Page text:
Working remotely in Asia

The ability to combine work and traveling is the best. For us as Europeans, no other destination fits better than South-East Asia. During the darker times in our home countries, the office hours collide with daylight so migrating and sharing amazing weather with family and hobbies before hacking away at the keyboard helps keep priorities in order. 

Before choosing a destination and departing you have to plan so here are few things you need to take into account. 

1. The internet

While working remotely in Asia your biggest concern will be the internet. Unfortunately, you will not be able to have sufficient connections everywhere. Talking to other nomads and local entrepreneurs in the area will help you map the challenges and opportunities. Joining local Facebook groups well in advance is great for information and networking.

You need to project your internet usage and think about the level of connectivity you need. Do you need to have video calls or is email and chat sufficient for communication? Do you need to access materials and servers behind firewalls? If yes, set up a VPN before leaving and make sure it works. Take into account that this raises the bar for the internet levels needed.

If you go for big city life there is no need to worry about the internet but for island destinations, you will stay limited to places with good existing infrastructure and remote paradises will stay for weekend trips. Fiber optic connection is not very rare in Asia so aim for that and supplement it with mobile internet. 3 cities in Asia that will not leave you loading: Ho Chi Minh, Cebu, Chiang Mai. For islands with decent internet Bali is our top choice.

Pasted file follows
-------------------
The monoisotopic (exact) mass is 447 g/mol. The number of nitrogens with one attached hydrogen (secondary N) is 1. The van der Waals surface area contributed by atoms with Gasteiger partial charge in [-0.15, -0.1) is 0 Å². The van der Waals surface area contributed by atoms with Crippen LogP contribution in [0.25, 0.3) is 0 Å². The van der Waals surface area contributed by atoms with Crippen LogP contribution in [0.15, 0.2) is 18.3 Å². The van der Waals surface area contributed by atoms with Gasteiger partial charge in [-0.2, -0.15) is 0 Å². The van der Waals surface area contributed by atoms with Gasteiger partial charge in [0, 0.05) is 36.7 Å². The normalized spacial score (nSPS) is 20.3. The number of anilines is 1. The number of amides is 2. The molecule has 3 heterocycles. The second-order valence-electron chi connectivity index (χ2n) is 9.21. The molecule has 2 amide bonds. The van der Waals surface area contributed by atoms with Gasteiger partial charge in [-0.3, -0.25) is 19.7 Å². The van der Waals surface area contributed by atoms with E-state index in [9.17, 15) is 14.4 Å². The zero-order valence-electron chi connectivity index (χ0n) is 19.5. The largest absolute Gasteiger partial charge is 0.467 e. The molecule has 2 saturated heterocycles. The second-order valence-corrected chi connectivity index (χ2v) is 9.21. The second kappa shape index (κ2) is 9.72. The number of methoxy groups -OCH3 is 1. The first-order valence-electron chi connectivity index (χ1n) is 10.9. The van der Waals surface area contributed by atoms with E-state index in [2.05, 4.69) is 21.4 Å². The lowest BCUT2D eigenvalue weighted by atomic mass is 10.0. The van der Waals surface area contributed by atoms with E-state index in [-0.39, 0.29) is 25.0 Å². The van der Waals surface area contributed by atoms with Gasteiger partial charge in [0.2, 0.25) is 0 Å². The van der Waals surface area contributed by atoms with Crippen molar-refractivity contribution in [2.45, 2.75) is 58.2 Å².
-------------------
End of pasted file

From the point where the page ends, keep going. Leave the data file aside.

2. Tools & tech

Have a phone with 2 sim cards. Get a roaming sim from your home country and supplement it with a local sim on arrival. A secondary back up mobile device is a good idea especially when traveling with active toddlers and power banks are a must – you will encounter situations where you can have mobile internet but your block is without electricity. 

Supplement your laptop with a keyboard, mouse, a stand, and cables to get connected to external monitors. This will keep you flexible in working from hammocks as well as office desks. Do not forget about ergonomic working positions and keep your long term spine and wrist health in check.

Understand the power plugs used in the country you are going to and make sure you have several adapters to fit the situation. One larger electrical outlet with a cord is handy to have in your laptop bag. This part is best sorted out on arrival. 

Check out the tech stores and repair options in advance as things tend to break in most critical situations. Even though South-East Asians are not big Mac users we have contacts with Apple repairs technicians in each of our favorite destinations.

3. Community

Finding a community of peers is especially important when traveling solo or having a job that requires little interaction. Join meetups and co-working hubs. A big part of experiencing life is interacting with both like-minded and opposite people. If you are an introvert challenging yourself to be more open will have huge benefits so do get out of your comfort zones.

4. Working hours, timezones and work-life balance

Different timezones are the biggest opportunity as well as a challenge. Know the time difference and plan your days accordingly. Your calendar and timepieces should have the opportunity to show the time in both timezones. Having routines sounds boring but it helps you stay productive on all fronts. Communicate with anyone affected by your physical absence back home as well as your travel companions as what are your working hours, when do you take breaks and what are the best times for meetings.

Take a break for mediation

When working with European partners, clients, employers you will end your working days in the late hours. The tip is not to go to bed right after finishing your office day. Clear your mind, call your parents or friends, read a book, listen to music, meditate, watch the stars, and listen to sounds of nature. 

Have you been working remotely in Asia? Do you have some tips to add on our list?

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